IN its fight against overpopulation, Zimbabwe has enlisted a soap opera as an ally. A radio show named "You Reap What You Sow" lampoons male resistance to family planning via the problems of Jonas, a poor villager and his two wives and 15 children.
The show is part of an innovative approach to family planning that has tripled the country's use of contraception in recent years. It has also helped earn Zimbabwe status as a "pick" among the "population picks and pans" of a family-planning advocacy group, which selected Zimbabwe as one of the five nations that made the most progress last year toward controlling growth.
Other picks recognized by Population Action International (PAI) include Indonesia, Bangladesh, Iran, and Peru.
"These five countries offer proof that family-planning services can be provided - and will be used - in very diverse social, economic, and cultural settings," PAI concludes.
The governments among these winners are very different. If a theme unites them, it is that they are countries where enough change is occurring to give people hope. With the exception of Bangladesh, they are not the poorest of the poor. "In order for women to try to take charge of their reproductive lives they need to have a sense they have a future to plan for," says Sharon Camp, PAI senior vice president.
Zimbabwe's designation is important because it shows that African nations in particular can slow their explosive population growth. Average family size in the country has fallen to about 5.7 children, which looks high to Western eyes but is substantially below the seven-child average for sub-Saharan Africa.
Indonesia's inclusion shows that progress can occur in already-huge countries. The fourth most populous nation on earth, Indonesia has used local community mobilization to increase contraceptive use fivefold in the last 20 years and decrease average family size to three children.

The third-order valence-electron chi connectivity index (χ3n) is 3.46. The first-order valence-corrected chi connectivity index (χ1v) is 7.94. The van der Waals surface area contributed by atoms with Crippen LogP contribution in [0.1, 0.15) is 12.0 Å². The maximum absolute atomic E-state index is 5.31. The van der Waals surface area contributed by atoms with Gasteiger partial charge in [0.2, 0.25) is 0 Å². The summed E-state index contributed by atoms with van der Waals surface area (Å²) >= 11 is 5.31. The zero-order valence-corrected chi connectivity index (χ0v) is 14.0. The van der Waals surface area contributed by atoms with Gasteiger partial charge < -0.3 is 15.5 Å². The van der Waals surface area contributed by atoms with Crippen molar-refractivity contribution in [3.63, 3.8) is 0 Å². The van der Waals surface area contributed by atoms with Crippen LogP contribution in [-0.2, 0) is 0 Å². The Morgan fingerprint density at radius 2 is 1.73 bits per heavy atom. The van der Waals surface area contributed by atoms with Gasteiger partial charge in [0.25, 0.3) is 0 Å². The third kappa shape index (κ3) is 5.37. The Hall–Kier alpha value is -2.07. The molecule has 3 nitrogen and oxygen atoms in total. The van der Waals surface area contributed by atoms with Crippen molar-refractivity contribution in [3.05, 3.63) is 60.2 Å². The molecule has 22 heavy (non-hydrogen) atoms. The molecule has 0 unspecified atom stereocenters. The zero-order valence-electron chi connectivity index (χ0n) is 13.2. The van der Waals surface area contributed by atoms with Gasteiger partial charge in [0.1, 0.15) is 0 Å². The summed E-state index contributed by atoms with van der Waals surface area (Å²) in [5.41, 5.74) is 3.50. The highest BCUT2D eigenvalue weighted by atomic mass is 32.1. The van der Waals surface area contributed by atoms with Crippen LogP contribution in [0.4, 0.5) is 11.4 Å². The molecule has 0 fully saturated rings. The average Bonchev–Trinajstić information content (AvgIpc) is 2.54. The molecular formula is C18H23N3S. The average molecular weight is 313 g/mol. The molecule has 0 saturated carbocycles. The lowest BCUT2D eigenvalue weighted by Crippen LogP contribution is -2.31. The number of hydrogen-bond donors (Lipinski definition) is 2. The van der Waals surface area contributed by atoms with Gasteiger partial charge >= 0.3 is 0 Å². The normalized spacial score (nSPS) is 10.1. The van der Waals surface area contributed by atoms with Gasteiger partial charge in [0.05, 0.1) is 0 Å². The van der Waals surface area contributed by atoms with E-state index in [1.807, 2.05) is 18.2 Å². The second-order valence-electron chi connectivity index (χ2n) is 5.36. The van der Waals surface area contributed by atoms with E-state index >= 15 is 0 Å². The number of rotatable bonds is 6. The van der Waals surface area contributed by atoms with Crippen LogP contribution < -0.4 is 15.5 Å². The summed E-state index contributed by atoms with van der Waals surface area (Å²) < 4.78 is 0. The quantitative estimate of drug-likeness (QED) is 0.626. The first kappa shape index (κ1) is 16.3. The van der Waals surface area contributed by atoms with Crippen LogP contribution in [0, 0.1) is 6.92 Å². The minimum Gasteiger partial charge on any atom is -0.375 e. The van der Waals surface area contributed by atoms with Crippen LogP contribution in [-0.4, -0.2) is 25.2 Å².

In Bangladesh, the doubling of contraceptive use over the last 10 years is something of "an unexpected achievement," given the country's poverty, according to PAI. But highly subsidized contraceptive sales, funded largely by foreign aid, have made the difference.
Even Iran, which remains a repressive nation for women in many ways, has begun to recognize the need for government support for family planning. This "may be one of the country's best kept secrets," according to PAI. Family planning funds have been doubled, and the Iranian government now actively encourages smaller families.
And Peru's average family size has fallen drastically since 1978, from 5.3 children to 3.5. In 1990, President Alberto Fujimori created a plan for a National Population Program, including free distribution of contraceptives.
Population Action International's choices of the nations noteworthy for their lack of progress include Russia, Pakistan, Poland, Iraq, and Ireland.
The group was particularly critical of Russia and Poland, two developed countries where access to family-planning methods has been sharply curtailed in recent months. In Russia, economic chaos has halted domestic production of latex-based birth-control devices; while in Poland, the Roman Catholic Church is urging stricter curbs on abortion and sex education.